Spend Matters Friday Afternoon Latte

It's Friday, and on Friday I splurge for the fancy coffee. Which got me thinking -- why not focus on consumer Spend Management issues at least one day a week? Hence, we'll focus Friday's Afternoon Coffee series going forward on stories covering consumer spending, trends, and savings -- instead of covering the same areas in the business and government arena. Sip on that foamy goodness.

Consumers are Saving More

The WSJ blog reports that "Households have decided that a penny earned should become a penny saved and that is what they did in April. Personal income rose nicely as the key wage and salary component jumped ... However, people hoarded that money. Spending was flat as people bought less soft goods. The consumer numbers were the weakest since last September and the combination of rising income and stable spending meant that the savings rate moved up. The 3.6% rate is nothing to get excited about but it does point to continuing consumer cautiousness."

The question we have is whether this "savings" is really savings -- or whether it's just going to paying off the mounds of debt that consumers have run up.

"Personalized medicine" and gene patents...

Not outward consumerism, but we all "consume" healthcare in some form or another. The Economist has an extremely interesting article about how "biotechnology companies have claimed that by matching a person's genetic make-up with specialised treatments, they can tailor drugs to maximise benefits and minimise side effects." So far, this hasn't happened, except "a rare exception has been the success that Myriad Genetics, an American firm, has had with two genes called BRCA1 and BRCA2. Certain versions of these genes, it has been shown, are associated with a high risk of breast and ovarian cancer."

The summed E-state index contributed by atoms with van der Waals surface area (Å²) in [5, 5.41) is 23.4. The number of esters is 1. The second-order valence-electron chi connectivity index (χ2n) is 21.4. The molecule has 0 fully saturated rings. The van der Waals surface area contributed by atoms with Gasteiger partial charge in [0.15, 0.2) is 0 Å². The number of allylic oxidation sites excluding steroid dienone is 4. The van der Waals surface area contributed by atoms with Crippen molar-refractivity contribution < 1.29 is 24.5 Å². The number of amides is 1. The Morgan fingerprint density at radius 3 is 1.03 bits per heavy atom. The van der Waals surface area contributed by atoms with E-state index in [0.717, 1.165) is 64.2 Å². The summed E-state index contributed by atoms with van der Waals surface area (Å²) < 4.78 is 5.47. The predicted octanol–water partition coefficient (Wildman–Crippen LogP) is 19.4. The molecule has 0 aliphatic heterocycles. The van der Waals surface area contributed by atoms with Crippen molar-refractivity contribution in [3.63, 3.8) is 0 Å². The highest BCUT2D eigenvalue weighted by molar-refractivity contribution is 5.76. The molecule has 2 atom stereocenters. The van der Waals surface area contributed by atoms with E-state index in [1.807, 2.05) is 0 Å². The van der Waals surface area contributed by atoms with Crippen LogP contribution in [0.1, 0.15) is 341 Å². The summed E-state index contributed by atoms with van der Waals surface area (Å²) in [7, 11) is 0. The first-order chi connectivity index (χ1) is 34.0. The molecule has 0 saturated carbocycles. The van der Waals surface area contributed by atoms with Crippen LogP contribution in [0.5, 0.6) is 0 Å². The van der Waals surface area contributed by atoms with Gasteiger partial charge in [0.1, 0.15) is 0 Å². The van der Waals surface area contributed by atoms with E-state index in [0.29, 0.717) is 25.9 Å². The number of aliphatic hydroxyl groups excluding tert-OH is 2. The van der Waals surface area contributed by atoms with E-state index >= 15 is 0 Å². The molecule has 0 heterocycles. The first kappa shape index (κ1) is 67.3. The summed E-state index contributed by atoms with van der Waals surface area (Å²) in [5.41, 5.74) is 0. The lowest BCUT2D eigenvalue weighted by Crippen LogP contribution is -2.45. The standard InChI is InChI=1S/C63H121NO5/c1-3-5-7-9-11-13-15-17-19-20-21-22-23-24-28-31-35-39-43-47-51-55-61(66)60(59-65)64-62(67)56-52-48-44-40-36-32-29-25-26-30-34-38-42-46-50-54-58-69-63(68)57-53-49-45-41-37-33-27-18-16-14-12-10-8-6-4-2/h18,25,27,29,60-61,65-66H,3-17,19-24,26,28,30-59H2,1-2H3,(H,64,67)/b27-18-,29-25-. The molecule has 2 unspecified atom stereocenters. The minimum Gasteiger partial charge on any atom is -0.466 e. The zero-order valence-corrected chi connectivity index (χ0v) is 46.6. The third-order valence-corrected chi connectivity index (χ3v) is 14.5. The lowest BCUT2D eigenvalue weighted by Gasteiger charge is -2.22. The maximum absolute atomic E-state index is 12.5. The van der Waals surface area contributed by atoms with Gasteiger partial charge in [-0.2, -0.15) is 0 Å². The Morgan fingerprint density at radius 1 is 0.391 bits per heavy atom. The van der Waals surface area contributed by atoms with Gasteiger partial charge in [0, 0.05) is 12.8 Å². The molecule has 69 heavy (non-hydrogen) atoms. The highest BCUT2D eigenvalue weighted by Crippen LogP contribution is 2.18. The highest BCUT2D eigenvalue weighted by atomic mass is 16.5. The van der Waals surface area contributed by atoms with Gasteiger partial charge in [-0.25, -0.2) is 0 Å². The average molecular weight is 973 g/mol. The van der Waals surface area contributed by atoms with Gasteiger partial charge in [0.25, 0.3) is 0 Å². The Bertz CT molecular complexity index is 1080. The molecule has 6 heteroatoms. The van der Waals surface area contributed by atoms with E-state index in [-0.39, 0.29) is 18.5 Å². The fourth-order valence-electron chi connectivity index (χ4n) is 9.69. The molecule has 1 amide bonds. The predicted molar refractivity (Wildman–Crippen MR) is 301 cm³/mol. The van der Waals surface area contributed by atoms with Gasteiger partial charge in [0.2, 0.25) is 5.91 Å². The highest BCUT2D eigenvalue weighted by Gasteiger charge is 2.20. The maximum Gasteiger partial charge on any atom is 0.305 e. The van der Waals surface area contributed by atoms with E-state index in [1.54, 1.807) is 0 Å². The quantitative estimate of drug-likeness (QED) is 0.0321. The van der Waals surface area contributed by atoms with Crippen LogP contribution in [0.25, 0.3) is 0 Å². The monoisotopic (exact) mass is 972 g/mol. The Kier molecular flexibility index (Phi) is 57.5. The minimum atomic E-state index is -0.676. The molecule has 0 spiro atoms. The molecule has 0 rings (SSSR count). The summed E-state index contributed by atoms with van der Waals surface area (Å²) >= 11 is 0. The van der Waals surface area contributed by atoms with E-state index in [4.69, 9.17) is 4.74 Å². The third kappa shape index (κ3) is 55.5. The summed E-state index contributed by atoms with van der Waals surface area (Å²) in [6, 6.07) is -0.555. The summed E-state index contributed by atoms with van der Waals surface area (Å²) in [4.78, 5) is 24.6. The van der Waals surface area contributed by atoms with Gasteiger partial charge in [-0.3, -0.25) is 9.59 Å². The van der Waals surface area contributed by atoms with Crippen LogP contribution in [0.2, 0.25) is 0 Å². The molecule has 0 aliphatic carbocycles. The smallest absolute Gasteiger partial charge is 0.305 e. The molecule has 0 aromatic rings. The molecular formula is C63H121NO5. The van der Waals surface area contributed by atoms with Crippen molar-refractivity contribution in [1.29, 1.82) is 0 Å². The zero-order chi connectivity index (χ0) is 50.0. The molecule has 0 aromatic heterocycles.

The ensuing legal battles about applying patents to genes is fascinating. For someone who spends a lot of time coaching some absolutely incredible breast cancer survivors, I'd rather that every single one of them didn't end up on the team in the first place. I believe that as many doctors and research groups as possible should have access to these genes -- and whatever preventative testing and mitigating measures that can be taken, should be.

When Demand Outstrips Supply -- iPad goes global!

Hundreds of people gathered at Apple's flagship store in London to be among the first to buy an iPad. -- "Technology reporter Jonathan Fildes who went along to the Apple store said it was besieged with hundreds of people, the police were on hand to keep people in order and every time a new owner of an iPad emerged they won a cheer from the crowd. He said there was a 'carnival' atmosphere outside the store aided by the appearance of the world's tallest married couple, Wilco van-Kleef and Keisha Bolton, who turned up to promote the Guinness World Records iPad app."

I have to admit that I'm actually still a bit dubious about the iPad -- to me it just seems like a giant iPhone with no calling capability. Let's see how it does globally, shall we?

Have a good holiday weekend!! And spend wisely ...

Sheena Moore

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